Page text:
Queensland: The age of the dinosaur

Australian Age of Dinosaurs is a museum of enormous ambition, with an entrance that's little short of monumental.

By Max Anderson
Published 30 Sept 2015, 09:00 BST, Updated 5 Jul 2021, 11:11 BST

The building itself is quite discreet, thanks to its low-profile design and earth-coloured exterior. What sets it apart is its extraordinary location, high on a remote, tabletop hill in outback Queensland.

Fourteen miles from the small town of Winton we'd arrived at a perfectly named 'jump-up', an ancient plateau looming out of the wide brown plains. From here, a steep road delivered us onto the tabletop where the Australian Age of Dinosaurs Museum commands spectacular views over timeless plains shimmering beneath blue skies.

It's all rather visionary, deserving almost of John Hammond, the creator of Jurassic Park in the eponymous film, however the driving force behind the AAOD is a more modest figure – a tall, quietly spoken grazier in a cowboy hat.

In 1999, David Elliott was mustering sheep on his station, Belmont, when he spotted a strangely-shaped rock in the baked earth. It was the end of a 4ft-long thigh bone.

As well as discovering the continent's then-largest dinosaur — the 52ft-long, 20-ton titanosaur — he ushered in a new era of excavation on both his and surrounding stations. The subsequently unearthed fossils of hitherto unknown animals were stashed on the Elliott property until 2009 when — with the support of the Elliott family, the local landowner who donated the jump-up, and $1m of state and local government funding — the doors opened on the museum.

David Elliott was insistent that real bones be on display, not replicas, as is the case in most museums. Within the darkened Collections Room of the AAOD are the remains of two newly classified antipodean dinosaurs: a titanosaur nicknamed 'Matilda' (Diamantinasaurus matildae), and an ambush raptor (Australovenator wintonensis) nicknamed 'Banjo'. (Winton is where the famous bush poet A B 'Banjo' Patterson penned Waltzing Matilda.)

Paleontologist guide Carlin Webster tells us the two animals were found together in the bottom of what was once a muddy billabong. One theory is that the titanosaur was trapped in mud and attacked by the raptor, although Matilda obviously didn't give up without a fight.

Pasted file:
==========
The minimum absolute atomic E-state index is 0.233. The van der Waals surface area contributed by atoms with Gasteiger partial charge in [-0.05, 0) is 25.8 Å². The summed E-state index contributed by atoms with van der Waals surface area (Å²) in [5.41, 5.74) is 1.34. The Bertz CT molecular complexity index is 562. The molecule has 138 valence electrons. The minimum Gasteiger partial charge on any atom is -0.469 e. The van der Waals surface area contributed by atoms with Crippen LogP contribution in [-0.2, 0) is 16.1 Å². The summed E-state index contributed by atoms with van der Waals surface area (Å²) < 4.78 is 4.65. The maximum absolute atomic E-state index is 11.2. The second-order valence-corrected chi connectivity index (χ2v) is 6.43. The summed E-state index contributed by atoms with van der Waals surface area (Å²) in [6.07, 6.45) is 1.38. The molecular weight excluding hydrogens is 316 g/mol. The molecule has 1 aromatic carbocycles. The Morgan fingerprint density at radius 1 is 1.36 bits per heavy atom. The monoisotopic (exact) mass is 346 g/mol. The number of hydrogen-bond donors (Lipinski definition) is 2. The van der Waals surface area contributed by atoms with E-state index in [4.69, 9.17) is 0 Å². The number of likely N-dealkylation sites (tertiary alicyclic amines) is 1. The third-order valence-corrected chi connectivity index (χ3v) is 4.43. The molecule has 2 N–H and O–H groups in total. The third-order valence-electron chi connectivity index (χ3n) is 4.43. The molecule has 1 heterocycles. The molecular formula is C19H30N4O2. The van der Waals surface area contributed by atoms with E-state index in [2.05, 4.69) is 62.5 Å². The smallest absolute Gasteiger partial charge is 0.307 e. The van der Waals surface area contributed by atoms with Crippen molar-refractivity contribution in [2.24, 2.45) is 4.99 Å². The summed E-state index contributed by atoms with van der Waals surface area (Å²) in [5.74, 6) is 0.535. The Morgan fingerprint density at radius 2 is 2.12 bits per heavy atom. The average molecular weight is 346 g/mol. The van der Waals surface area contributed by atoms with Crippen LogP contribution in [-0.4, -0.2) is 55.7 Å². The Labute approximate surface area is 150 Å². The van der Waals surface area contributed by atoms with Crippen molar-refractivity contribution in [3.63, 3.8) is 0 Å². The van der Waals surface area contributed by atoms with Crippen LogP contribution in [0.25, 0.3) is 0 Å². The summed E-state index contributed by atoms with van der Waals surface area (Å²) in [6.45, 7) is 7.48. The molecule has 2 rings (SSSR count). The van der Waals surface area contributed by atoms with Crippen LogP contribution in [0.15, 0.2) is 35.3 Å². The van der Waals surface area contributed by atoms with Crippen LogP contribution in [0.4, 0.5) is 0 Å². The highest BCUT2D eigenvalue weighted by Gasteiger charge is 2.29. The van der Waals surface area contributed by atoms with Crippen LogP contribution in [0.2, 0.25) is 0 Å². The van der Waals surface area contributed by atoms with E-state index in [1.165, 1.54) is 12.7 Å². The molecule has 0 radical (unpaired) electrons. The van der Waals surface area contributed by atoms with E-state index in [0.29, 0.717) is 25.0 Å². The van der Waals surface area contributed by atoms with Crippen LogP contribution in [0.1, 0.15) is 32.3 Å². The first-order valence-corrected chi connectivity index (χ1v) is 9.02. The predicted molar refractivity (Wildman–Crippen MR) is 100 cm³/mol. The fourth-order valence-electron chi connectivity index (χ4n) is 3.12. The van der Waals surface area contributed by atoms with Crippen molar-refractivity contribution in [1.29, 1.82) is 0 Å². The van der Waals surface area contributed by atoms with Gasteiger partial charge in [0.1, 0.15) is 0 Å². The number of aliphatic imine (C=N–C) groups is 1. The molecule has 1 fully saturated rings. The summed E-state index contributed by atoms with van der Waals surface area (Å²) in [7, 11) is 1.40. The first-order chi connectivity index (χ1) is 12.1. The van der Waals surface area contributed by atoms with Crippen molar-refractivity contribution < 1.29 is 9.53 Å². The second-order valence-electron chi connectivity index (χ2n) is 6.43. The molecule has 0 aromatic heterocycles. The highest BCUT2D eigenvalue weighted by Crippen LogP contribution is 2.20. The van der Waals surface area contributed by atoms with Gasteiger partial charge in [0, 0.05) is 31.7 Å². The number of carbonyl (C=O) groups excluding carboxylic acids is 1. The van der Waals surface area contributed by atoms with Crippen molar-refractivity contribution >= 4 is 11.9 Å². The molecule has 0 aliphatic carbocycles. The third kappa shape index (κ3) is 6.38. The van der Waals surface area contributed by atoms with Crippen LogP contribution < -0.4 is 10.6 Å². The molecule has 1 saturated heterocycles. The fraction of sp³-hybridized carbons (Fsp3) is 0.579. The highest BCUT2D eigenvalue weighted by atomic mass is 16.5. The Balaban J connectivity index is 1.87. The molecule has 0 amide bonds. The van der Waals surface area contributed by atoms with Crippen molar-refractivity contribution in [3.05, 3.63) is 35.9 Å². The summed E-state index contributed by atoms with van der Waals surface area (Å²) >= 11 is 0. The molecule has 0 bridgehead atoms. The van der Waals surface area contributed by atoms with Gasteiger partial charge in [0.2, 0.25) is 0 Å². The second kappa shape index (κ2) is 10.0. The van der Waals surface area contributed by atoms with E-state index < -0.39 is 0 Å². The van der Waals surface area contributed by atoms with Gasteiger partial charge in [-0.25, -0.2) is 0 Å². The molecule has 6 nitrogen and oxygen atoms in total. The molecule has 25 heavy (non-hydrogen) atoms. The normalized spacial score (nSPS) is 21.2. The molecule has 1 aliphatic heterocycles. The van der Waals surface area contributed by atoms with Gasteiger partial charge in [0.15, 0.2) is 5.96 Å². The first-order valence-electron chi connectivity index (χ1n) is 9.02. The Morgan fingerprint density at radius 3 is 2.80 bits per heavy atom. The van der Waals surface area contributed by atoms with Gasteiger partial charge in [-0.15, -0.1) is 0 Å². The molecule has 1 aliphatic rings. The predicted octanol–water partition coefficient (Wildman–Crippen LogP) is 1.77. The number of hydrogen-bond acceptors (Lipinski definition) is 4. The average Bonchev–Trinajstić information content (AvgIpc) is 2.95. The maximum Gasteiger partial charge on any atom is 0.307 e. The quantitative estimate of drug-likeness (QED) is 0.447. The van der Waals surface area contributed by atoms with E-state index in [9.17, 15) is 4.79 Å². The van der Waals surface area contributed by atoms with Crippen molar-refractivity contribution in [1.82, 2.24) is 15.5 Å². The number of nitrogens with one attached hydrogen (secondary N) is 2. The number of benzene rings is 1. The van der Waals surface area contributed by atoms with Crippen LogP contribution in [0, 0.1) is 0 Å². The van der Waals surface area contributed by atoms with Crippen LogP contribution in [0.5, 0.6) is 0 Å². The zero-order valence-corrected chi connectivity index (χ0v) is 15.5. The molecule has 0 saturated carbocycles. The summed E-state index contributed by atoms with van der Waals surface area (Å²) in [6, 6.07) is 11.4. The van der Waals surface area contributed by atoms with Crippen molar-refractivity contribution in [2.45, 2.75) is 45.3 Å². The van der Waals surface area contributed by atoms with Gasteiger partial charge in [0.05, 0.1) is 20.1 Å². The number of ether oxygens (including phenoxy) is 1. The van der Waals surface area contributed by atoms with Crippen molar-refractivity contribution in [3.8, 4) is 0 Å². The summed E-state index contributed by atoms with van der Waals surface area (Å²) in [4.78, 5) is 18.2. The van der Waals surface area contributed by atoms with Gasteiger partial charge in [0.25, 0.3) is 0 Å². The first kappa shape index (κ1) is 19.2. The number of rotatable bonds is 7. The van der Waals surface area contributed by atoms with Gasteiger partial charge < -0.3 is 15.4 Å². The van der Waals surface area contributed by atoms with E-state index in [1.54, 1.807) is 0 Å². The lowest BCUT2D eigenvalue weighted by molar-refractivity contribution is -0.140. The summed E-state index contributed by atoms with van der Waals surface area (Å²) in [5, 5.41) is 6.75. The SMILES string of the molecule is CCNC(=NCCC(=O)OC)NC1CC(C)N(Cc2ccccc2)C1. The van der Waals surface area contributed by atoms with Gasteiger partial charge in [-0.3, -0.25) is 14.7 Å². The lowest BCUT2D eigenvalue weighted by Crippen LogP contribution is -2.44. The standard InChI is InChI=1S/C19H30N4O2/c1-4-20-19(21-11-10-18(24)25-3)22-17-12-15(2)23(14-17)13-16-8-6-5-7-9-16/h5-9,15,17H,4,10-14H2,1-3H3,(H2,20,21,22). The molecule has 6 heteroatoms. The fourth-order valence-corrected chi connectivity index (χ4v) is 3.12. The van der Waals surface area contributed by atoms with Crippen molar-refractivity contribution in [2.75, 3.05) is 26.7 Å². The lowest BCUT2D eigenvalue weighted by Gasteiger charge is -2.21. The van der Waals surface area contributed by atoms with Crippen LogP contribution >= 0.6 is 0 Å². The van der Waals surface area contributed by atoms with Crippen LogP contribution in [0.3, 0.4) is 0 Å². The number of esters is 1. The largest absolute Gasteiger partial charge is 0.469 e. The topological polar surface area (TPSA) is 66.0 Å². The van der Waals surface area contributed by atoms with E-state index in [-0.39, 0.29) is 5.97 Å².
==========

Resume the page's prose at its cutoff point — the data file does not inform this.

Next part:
"And this," says Carlin, using a laser pointer to indicate the skull of another titanosaur, "is the coolest thing we have in our collection. The holy grail of paleontology is the skull. We used CT scans to recreate the brain case — and from this we modelled the brain of the dinosaur."

He holds out a cast of the brain in his palm. It's little bigger than an egg.

The Collection Room is the tip of an iceberg — actually, the tip of the world's largest collection of Down Under dinosaurs. Not far from the museum is a hangar-size shed containing thousands of Cretaceous-period bones stashed in floor-to-ceiling racks and huge shipping containers.

This is the Fossil Preparation Laboratory. Out in the field, bones have been encased in thick white plaster jackets and transported to the shed; some of the biggest can only be moved by forklift.

"Tourists can join in our dinosaur digs," says Paul Nielsen, a Winton local and enthusiastic volunteer on 'Dig-a-Dino' weeks. "Trouble is, every time we go out, we get another 10 years of prep!"

Within the lab sits another remarkable sight: eight volunteers — many of them tourists; mostly retirees — using tiny pneumatic air drills to free bones from the thick mudstone rock that surrounds them.

"What are you working on?" I ask an elderly lady hunched over a huge magnifier.

"A bit of rib, I think," she says, applying the tiny drill to a chunk of petrified bone. She consults some notes: "Yes, it's a piece of Matilda."

The remains of Matilda and Banjo are still being prepared, so volunteers are constantly adding to the 30-40% of the skeletons so far recovered. Other animals are also coming to light, and as the exhibits grow, so will the museum; there are plans to open a world-class Museum of Natural History on the hill by 2020.

What else can a dinosaur museum do but think big?

Prep-a-Dino volunteers pay from $87 (£40) for a day or up to $582 (£267) for a 10-day stint, including accommodation. Week-long Dig-a-Dino field trips cost from $3,600 (£1,650), including food and accommodation.

Read more about Max's Queensland trip in the November 2015 issue of National Geographic Traveller (UK)


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